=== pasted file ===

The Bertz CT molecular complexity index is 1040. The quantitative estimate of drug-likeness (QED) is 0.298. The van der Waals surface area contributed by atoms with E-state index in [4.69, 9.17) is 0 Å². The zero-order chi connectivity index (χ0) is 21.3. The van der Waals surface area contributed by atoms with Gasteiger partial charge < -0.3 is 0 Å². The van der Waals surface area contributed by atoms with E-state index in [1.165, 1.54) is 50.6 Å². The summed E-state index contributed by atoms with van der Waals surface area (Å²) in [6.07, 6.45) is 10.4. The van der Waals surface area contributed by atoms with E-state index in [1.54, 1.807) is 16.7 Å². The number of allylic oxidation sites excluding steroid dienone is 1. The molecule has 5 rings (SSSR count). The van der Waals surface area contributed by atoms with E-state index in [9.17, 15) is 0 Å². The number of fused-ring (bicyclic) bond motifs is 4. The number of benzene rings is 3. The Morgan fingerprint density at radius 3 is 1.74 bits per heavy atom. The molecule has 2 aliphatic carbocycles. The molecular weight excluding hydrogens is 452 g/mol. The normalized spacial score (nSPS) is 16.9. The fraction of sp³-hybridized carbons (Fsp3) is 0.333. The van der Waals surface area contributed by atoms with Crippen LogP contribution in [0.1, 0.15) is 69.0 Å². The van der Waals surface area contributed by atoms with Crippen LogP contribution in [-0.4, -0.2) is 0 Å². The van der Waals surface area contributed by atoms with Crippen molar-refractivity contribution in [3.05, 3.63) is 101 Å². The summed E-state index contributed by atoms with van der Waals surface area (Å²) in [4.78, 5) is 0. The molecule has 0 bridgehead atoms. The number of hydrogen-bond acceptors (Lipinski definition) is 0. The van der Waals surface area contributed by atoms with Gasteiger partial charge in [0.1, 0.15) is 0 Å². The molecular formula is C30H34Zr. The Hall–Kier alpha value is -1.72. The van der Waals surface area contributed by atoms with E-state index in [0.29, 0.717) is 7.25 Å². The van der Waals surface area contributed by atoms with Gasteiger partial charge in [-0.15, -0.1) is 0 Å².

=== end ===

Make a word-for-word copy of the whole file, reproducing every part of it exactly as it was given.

The Bertz CT molecular complexity index is 1040. The quantitative estimate of drug-likeness (QED) is 0.298. The van der Waals surface area contributed by atoms with E-state index in [4.69, 9.17) is 0 Å². The zero-order chi connectivity index (χ0) is 21.3. The van der Waals surface area contributed by atoms with Gasteiger partial charge < -0.3 is 0 Å². The van der Waals surface area contributed by atoms with E-state index in [1.165, 1.54) is 50.6 Å². The summed E-state index contributed by atoms with van der Waals surface area (Å²) in [6.07, 6.45) is 10.4. The van der Waals surface area contributed by atoms with E-state index in [1.54, 1.807) is 16.7 Å². The number of allylic oxidation sites excluding steroid dienone is 1. The molecule has 5 rings (SSSR count). The van der Waals surface area contributed by atoms with E-state index in [9.17, 15) is 0 Å². The number of fused-ring (bicyclic) bond motifs is 4. The number of benzene rings is 3. The Morgan fingerprint density at radius 3 is 1.74 bits per heavy atom. The molecule has 2 aliphatic carbocycles. The molecular weight excluding hydrogens is 452 g/mol. The normalized spacial score (nSPS) is 16.9. The fraction of sp³-hybridized carbons (Fsp3) is 0.333. The van der Waals surface area contributed by atoms with Crippen LogP contribution in [0.1, 0.15) is 69.0 Å². The van der Waals surface area contributed by atoms with Crippen LogP contribution in [-0.4, -0.2) is 0 Å². The van der Waals surface area contributed by atoms with Crippen molar-refractivity contribution in [3.05, 3.63) is 101 Å². The summed E-state index contributed by atoms with van der Waals surface area (Å²) in [4.78, 5) is 0. The molecule has 0 bridgehead atoms. The number of hydrogen-bond acceptors (Lipinski definition) is 0. The van der Waals surface area contributed by atoms with Gasteiger partial charge in [0.1, 0.15) is 0 Å². The molecular formula is C30H34Zr. The Hall–Kier alpha value is -1.72. The van der Waals surface area contributed by atoms with E-state index in [0.29, 0.717) is 7.25 Å². The van der Waals surface area contributed by atoms with Gasteiger partial charge in [-0.15, -0.1) is 0 Å².